Reruns redux, or do we mean reduced?

TV classics need never die -- just bring them back to, uh, reality

For the Record

September 08, 2002|By Sun staff

Plans by CBS and Fox to repurpose television "classics" like The Beverly Hillbillies and Green Acres into new reality shows suggest that almost anything ever on TV can be reduced to grist for the eternally hungry reality mill:

The Munsters Rebourne -- Fox programmers offer far more than 15 minutes of fame -- eternal life! -- to five men willing to will their bodies to science to be pieced together to create a new Herman Munster. The new show places the kooky, reanimated man-child in a spooky, high-tech house with a "family" of jaded and surly ghouls recruited from Goth nightclubs -- or available members of the Osbourne family.

Making the Bonanza -- NBC follows the ups and downs of a band of suburban cowboys -- Ben, the older, leather-vested one; Hoss, the fat, slow-talking one; and Little Joe, the miniature teen heart-throb -- as they try to put together a roots music band on a Nevada ranch. Ethnic tensions erupt when a new urban cowboy, Hip-Hop Sing, shows up and refuses to do his part of the housework.

Beavis & Butthead II -- On MTV2, two teen boys are abandoned by their parents in a rundown house. Their only provisions are a television always tuned to MTV videos and an endless supply of snack food. They can communicate with each other only by uttering the word "Cool!" and a small assortment of scatological terms. Fans vote online to decide which boy's laugh is more annoying.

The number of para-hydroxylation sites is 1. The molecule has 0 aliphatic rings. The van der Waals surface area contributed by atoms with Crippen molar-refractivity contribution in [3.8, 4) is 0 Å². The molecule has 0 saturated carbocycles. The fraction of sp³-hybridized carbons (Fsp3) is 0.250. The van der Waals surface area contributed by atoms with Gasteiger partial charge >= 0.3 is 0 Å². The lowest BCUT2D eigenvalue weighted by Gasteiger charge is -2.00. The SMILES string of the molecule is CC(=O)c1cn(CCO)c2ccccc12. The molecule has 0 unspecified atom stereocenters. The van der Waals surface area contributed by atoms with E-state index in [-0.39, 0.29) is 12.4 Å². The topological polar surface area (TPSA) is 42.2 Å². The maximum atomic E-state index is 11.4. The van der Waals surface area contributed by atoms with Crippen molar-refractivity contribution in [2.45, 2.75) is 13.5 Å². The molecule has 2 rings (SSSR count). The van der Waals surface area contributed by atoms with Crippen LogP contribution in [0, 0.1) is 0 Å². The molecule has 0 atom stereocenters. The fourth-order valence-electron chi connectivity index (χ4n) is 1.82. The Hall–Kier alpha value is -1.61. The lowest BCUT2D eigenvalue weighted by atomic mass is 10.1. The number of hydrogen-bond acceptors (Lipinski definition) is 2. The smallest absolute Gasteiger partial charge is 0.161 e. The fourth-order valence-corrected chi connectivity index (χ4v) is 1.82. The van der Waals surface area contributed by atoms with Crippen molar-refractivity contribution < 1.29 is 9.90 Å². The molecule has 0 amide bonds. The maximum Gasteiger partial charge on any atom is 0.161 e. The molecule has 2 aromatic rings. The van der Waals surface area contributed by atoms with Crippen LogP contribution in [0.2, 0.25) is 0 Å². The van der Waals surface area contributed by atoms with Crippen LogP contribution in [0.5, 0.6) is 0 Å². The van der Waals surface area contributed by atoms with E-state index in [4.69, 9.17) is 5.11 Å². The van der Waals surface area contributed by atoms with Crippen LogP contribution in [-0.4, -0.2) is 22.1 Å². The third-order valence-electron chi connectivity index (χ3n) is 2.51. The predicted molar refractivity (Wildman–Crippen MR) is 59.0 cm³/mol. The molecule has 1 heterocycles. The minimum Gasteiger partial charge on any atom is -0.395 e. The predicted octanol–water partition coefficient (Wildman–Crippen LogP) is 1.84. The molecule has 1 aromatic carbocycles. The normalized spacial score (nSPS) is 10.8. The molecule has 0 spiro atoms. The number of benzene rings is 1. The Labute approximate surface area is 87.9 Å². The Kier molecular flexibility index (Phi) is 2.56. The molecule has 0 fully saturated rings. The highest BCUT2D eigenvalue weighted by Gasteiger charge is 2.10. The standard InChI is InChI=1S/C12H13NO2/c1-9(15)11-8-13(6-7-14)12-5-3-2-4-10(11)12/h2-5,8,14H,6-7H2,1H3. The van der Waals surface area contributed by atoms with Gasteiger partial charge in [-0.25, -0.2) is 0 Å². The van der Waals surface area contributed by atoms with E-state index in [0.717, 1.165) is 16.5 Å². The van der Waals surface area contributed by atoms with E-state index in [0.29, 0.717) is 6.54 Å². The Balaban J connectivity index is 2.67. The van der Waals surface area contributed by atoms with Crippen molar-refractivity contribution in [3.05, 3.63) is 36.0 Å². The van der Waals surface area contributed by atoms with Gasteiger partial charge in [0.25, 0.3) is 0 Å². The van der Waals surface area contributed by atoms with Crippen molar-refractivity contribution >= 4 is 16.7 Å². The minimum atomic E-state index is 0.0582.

Extreme Big Brother Star Trek -- Contestants drawn from the vast congregation of Trekkies (thus pre-costumed and made-up) are pitted against each other five nights a week on the WB (after digitally remastered re-runs of Star Trek, Voyager, Deep Space Nine, Next Generation and Enterprise) in various forms of combat, from Phaser Tag to Mind Meld Mania to Suffering Soliloquies (in which the first Capt. Kirk impersonator to say "uncle" as both overact loses). A "crew" of Final Frontierists is shot into space in a cramped shuttle where viewers can watch their every petty move in zero gravity. 'N Sync's Lance Bass is host.

Nightline Survivor -- On ABC, a middle-aged man is forced to adopt a sonorous voice, endure a bad comb-over and stay up late every night talking to a lineup of boring talking heads. Meanwhile, his network employers openly plot to get rid of him, watching and laughing out loud at Letterman reruns anytime he attempts to interview Colin Powell. Show ends when defeated anchorman accepts new job as Grumpy at Disney World.

The Last Masters? -- On CBS, maybe. With the fate of the world's most-watched golf tournament hanging in the balance, 300 wealthy men lock themselves away in an exclusive country club as a cadre of feminists demands entry to female members.

Oh wait, that's already reality ...

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